MAY 2009 IN

Blurring the Line Between Still and Video Cameras

The distinction between still cameras and video cameras is slowly disappearing.

My last YouTube video, for example, was recorded on a still camera. And although I used the sound from a separate microphone, the sound recorded by the camera would have been good enough to use.

Among digital cameras, all movie cameras allow you to create at least web-quality still images, and most still cameras allow you to take short movies of at least 30 seconds. To serve better as movie cameras, still cameras could use better sound quality and better response to low-light situations. They could also use more storage capacity and battery life to make longer scenes possible. Video cameras need better resolution before they can replace still cameras for anything more demanding than a web page. And engineers are starting to chip away at these distinctions.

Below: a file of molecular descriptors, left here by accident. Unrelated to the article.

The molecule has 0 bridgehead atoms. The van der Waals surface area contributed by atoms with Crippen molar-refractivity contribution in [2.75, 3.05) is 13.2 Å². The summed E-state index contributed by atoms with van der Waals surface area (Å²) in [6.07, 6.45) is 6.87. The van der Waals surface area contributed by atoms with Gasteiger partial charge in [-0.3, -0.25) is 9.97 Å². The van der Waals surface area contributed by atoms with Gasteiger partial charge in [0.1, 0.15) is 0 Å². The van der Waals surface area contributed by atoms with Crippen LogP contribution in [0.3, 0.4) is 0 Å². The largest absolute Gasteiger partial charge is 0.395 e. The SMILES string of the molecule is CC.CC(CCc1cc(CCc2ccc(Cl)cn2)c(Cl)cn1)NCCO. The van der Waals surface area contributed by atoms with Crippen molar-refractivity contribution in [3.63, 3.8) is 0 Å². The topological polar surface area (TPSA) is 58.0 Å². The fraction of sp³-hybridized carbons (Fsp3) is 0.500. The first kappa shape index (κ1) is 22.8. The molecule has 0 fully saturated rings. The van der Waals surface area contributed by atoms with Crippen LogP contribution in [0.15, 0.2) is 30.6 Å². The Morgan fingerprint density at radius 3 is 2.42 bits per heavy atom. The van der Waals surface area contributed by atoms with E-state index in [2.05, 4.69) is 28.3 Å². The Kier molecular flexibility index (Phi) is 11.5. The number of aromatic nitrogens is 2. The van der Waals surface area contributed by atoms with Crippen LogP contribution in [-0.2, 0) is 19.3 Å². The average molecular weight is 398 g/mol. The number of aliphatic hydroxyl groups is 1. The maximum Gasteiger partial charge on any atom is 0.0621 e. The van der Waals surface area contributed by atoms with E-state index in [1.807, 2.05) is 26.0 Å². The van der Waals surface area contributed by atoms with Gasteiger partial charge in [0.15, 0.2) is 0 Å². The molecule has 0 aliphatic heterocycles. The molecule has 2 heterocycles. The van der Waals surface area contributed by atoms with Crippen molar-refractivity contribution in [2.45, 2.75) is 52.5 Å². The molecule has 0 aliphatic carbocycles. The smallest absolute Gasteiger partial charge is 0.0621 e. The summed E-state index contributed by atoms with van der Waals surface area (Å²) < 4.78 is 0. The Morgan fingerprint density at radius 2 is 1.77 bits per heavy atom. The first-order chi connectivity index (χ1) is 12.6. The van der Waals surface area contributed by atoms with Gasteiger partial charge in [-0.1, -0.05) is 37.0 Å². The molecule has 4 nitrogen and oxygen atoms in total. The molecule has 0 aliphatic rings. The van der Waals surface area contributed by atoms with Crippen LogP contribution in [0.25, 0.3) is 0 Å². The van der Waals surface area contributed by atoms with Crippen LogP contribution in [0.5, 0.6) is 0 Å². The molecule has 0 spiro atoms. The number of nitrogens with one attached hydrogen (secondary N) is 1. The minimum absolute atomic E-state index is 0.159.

The latest still/video camera people are talking about is the Canon EOS 5G Mark II digital SLR camera. It’s meant as a still camera, but takes video of such quality it has reportedly been banned from the news camera stations at NFL games. And television producers who are seeing their production budgets get squeezed are starting to use cameras like these for small pieces of television programs. The still cameras have less light sensitivity and don’t always handle shadows quite right, but that can often be fixed in post production, that is, on the computer.

Still cameras are much lighter than traditional high-definition video cameras, and the lighter weight could allow production crews to get through small scenes faster.

Meanwhile, in my own photographic specialty of sports photography, the ability to gather short video sequences sometimes takes away the pressure to catch just the right moment. When you’re taking 30 frames per second, there is a good chance that one of them will be close enough.

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